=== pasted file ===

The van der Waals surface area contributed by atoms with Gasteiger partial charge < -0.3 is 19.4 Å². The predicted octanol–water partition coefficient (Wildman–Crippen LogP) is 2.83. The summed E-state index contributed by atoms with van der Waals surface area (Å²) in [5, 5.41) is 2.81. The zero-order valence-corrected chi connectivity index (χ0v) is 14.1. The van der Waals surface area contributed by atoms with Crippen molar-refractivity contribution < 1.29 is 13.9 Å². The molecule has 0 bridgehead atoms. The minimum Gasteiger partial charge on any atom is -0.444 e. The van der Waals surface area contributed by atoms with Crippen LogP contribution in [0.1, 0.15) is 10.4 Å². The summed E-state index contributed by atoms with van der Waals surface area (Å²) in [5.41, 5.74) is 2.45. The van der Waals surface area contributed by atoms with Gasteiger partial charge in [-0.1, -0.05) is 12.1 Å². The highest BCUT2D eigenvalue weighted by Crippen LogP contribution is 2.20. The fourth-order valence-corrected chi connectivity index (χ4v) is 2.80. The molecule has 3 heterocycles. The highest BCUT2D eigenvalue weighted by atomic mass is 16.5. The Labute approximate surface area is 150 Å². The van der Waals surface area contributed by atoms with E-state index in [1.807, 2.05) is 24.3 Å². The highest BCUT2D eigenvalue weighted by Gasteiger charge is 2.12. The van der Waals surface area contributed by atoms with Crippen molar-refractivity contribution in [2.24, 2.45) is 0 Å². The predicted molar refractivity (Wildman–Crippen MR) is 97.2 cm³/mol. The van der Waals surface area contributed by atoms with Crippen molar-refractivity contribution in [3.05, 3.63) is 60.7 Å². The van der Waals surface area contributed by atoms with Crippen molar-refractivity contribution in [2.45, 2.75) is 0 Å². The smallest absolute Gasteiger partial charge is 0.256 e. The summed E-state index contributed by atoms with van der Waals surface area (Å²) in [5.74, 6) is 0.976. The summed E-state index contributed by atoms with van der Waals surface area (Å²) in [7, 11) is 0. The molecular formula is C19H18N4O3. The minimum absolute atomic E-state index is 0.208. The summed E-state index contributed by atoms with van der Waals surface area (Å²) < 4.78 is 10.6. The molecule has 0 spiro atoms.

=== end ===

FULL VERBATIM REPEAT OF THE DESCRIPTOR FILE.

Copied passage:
The van der Waals surface area contributed by atoms with Gasteiger partial charge < -0.3 is 19.4 Å². The predicted octanol–water partition coefficient (Wildman–Crippen LogP) is 2.83. The summed E-state index contributed by atoms with van der Waals surface area (Å²) in [5, 5.41) is 2.81. The zero-order valence-corrected chi connectivity index (χ0v) is 14.1. The van der Waals surface area contributed by atoms with Crippen molar-refractivity contribution < 1.29 is 13.9 Å². The molecule has 0 bridgehead atoms. The minimum Gasteiger partial charge on any atom is -0.444 e. The van der Waals surface area contributed by atoms with Crippen LogP contribution in [0.1, 0.15) is 10.4 Å². The summed E-state index contributed by atoms with van der Waals surface area (Å²) in [5.41, 5.74) is 2.45. The van der Waals surface area contributed by atoms with Gasteiger partial charge in [-0.1, -0.05) is 12.1 Å². The highest BCUT2D eigenvalue weighted by Crippen LogP contribution is 2.20. The fourth-order valence-corrected chi connectivity index (χ4v) is 2.80. The molecule has 3 heterocycles. The highest BCUT2D eigenvalue weighted by atomic mass is 16.5. The Labute approximate surface area is 150 Å². The van der Waals surface area contributed by atoms with E-state index in [1.807, 2.05) is 24.3 Å². The highest BCUT2D eigenvalue weighted by Gasteiger charge is 2.12. The van der Waals surface area contributed by atoms with Crippen molar-refractivity contribution in [2.24, 2.45) is 0 Å². The predicted molar refractivity (Wildman–Crippen MR) is 97.2 cm³/mol. The van der Waals surface area contributed by atoms with Crippen molar-refractivity contribution in [3.05, 3.63) is 60.7 Å². The van der Waals surface area contributed by atoms with Crippen molar-refractivity contribution in [2.45, 2.75) is 0 Å². The smallest absolute Gasteiger partial charge is 0.256 e. The summed E-state index contributed by atoms with van der Waals surface area (Å²) in [5.74, 6) is 0.976. The summed E-state index contributed by atoms with van der Waals surface area (Å²) in [7, 11) is 0. The molecular formula is C19H18N4O3. The minimum absolute atomic E-state index is 0.208. The summed E-state index contributed by atoms with van der Waals surface area (Å²) < 4.78 is 10.6. The molecule has 0 spiro atoms.